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In 2013 I wrote a piece on The Conversation arguing that foreign exchange trading should be much more tightly regulated.
In particular, I said that retail (mum and dad) investors should only be allowed to trade foreign currencies in limited circumstances. Since then there has been little change. It is still shockingly easy for a retail investor with a very limited understanding of foreign currency to trade foreign exchange, as was demonstrated on ABC 7.30 on Wednesday and Thursday nights.
There is a basic difference between foreign exchange trading and other forms of investment such as share trading. Over time, share markets tend to rise, so that if an investor buys a diversified basket of shares, or even an individual share, they should expect a positive return over time. Of course markets go up and down, and individual share trades can go wrong, but in the long run the market tends to rise.
Foreign currency markets are fundamentally different, in that there is no reason to expect exchange rates such as the Australian-US dollar rate to rise or fall over any short- or medium-term trading horizon.
For 30 or more years, academics have tried to build models to predict exchange rates. None of them work. If even the most sophisticated academic or trader built a model to predict whether the AUD/USD would go up or down tomorrow, they would get it wrong 50% of the time – exactly the same as a coin toss. This means trading foreign exchange on the basis of whether major currencies will go up or down is exactly the same as playing two-up!
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Losses can exceed what you put in
The second reason that retail investors should be wary of foreign exchange trading is that many promoted products are highly leveraged – funded by borrowing. The Australian Securities and Investments Commission has clear warnings about foreign exchange trading on its Moneysmart webpage, including a case study of a typical trader who invests A$500 to borrow to buy A$100,000 at an exchange rate of 91 US cents.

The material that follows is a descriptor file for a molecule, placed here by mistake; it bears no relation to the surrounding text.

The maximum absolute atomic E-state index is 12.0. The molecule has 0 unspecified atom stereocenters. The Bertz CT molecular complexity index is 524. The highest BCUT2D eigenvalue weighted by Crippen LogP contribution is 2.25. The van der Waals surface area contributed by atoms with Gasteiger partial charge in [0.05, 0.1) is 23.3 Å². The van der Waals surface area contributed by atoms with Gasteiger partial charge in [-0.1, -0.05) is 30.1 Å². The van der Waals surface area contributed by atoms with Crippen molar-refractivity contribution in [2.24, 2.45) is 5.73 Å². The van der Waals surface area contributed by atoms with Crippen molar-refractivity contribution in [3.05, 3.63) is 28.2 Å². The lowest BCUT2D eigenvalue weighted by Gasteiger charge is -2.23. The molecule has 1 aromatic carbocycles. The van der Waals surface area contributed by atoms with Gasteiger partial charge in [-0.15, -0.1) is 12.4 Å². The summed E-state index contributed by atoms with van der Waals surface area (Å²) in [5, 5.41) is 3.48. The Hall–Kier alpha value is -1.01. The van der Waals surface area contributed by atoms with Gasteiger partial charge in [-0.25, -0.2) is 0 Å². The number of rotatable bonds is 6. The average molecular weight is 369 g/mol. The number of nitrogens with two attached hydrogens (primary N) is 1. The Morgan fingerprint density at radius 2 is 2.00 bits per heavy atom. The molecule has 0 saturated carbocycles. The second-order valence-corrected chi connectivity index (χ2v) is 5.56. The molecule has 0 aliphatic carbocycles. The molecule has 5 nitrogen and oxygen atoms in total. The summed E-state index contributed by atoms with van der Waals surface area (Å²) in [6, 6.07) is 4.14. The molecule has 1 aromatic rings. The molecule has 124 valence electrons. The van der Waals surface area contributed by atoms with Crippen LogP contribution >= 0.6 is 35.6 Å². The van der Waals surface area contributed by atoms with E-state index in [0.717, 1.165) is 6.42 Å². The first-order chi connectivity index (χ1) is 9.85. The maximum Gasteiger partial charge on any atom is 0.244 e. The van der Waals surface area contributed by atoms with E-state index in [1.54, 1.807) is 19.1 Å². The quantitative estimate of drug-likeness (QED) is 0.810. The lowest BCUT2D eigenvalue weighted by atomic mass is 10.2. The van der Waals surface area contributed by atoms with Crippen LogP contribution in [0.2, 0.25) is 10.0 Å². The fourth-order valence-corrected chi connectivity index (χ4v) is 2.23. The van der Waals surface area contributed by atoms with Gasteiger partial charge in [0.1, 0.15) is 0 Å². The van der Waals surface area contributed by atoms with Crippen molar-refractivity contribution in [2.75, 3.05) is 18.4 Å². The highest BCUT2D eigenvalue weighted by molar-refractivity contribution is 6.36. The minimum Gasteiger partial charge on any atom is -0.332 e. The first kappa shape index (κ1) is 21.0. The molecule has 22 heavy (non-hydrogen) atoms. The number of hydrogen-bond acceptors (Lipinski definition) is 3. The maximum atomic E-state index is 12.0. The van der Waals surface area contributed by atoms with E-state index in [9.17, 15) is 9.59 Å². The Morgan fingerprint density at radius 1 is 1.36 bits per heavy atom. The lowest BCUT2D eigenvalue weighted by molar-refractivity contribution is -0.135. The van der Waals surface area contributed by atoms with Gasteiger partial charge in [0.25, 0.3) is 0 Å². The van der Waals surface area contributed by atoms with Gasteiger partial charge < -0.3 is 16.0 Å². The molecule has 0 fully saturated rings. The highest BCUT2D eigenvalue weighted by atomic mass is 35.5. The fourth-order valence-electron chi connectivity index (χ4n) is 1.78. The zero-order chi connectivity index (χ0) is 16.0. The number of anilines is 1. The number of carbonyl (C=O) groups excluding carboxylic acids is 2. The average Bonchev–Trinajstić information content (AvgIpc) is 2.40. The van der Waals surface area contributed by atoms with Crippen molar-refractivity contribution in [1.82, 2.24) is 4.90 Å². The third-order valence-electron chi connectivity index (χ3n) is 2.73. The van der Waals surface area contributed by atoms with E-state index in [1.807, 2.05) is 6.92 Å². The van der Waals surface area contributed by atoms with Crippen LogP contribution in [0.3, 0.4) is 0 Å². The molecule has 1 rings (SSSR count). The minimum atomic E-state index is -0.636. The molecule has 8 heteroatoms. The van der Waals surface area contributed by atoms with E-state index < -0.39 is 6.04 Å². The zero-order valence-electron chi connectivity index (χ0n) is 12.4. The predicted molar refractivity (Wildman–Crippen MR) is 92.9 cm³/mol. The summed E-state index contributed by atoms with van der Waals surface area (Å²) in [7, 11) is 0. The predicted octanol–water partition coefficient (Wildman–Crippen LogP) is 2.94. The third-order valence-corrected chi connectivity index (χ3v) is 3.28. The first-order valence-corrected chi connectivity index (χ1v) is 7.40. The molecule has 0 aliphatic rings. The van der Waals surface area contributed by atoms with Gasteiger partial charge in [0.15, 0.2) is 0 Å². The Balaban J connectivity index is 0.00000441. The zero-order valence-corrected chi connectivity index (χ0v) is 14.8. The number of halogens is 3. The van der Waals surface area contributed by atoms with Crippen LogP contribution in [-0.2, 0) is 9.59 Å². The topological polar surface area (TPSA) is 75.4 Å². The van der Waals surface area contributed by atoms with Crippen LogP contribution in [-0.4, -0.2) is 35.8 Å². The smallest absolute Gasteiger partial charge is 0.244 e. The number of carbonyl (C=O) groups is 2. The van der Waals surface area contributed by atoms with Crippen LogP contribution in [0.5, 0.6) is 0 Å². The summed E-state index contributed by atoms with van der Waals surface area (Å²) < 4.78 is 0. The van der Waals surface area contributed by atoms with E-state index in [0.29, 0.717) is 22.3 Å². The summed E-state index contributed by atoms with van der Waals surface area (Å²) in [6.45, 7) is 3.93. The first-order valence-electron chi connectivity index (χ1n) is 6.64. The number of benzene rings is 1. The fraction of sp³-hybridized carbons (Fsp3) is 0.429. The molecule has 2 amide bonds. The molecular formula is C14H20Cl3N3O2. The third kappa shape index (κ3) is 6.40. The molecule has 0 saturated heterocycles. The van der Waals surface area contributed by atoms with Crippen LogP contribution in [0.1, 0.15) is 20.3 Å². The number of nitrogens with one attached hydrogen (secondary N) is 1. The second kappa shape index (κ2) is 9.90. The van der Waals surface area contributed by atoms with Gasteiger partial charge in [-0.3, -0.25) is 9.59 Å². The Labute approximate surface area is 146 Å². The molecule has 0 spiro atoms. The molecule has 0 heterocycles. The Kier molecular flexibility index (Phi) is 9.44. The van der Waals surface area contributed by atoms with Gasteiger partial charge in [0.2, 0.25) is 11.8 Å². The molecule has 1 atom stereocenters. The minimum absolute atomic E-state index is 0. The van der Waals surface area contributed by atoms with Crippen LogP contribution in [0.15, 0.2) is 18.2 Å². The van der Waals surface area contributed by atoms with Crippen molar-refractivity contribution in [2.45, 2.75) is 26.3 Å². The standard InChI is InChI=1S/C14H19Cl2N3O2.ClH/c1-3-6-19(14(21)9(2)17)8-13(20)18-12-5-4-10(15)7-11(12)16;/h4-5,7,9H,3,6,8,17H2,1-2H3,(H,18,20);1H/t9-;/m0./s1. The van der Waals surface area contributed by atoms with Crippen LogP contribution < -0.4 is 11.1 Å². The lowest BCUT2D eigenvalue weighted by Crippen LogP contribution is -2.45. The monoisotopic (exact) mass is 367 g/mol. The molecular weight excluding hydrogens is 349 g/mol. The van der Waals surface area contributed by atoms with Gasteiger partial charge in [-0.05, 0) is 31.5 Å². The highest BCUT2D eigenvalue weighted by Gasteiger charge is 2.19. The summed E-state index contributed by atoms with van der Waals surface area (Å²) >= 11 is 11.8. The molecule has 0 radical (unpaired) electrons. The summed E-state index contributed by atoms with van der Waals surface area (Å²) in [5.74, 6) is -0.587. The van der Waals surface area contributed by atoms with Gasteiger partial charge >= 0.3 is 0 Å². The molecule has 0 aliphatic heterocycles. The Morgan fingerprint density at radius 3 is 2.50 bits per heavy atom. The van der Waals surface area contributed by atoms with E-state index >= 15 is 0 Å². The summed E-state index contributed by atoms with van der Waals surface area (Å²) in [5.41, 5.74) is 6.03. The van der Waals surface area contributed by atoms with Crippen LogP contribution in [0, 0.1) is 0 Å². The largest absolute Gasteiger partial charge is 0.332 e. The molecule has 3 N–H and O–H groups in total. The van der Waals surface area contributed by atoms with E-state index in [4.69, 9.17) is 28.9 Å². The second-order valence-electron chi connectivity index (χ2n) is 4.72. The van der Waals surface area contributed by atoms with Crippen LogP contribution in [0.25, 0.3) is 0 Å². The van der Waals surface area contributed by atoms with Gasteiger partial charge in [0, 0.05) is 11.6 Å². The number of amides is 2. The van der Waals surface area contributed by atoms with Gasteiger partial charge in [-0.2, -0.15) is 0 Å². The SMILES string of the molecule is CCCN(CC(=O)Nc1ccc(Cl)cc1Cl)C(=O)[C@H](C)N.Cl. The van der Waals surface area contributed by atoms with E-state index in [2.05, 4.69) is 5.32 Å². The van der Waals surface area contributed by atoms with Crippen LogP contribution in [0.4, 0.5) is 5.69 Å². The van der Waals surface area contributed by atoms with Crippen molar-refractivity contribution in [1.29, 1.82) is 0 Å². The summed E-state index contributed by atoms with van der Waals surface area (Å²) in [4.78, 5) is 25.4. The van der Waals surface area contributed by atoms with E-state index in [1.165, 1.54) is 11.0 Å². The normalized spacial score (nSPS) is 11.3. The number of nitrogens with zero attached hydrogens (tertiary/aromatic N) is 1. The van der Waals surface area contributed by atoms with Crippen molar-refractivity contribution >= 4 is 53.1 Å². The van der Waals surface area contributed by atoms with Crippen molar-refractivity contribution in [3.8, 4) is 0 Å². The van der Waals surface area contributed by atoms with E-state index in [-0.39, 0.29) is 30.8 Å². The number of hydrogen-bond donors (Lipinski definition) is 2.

With this contract, a fall in the USD/AUD exchange rate to 88.5 US cents sees this trader lose A$2,825, meaning they have to pay another A$2,325 in addition to the original A$500 to close out the contract.
If foreign exchange trading is so risky, and in my view no different to playing two-up or roulette, why do we allow retail investors to leverage into these products?
The problem, as I see it, is that regulators can take one of two approaches to investors. The traditional view is that if investors have enough information they will make informed choices in their own best interests. Economists describe this as behaving rationally. The ASIC approach is very much based on this view: provide good information and let investors make informed choices.
Information isn’t enough
There is a second view that is gradually replacing this view of individuals as rational. The “behavioural economics” approach examines the psychology and actual approaches of individuals in different circumstances, to explore departures from rationality. Unsurprisingly, in many arenas people are irrational, creatures of habit, ill-informed, and so on.
An implication is that sometimes people ought to be protected from their own poor decisions, even though that might limit choice. I would argue strongly that there is no reason for retail investors to trade foreign exchange, and certainly no reason to borrow to do it. Measures to limit such trading, except in circumstances where an investor can demonstrate their expertise, ought to be encouraged.
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This is very far from the case in Australia currently. In fact Australia is seen as an attractive location for firms offering retail foreign exchange trading. Websites offer “training and tips” and then allow trading inside 24 hours.
I have spent 30 years studying foreign exchange markets and would still say that I’m not sophisticated enough to trade them. Maybe I’m dumb, but I’m not crazy enough to trade foreign exchange.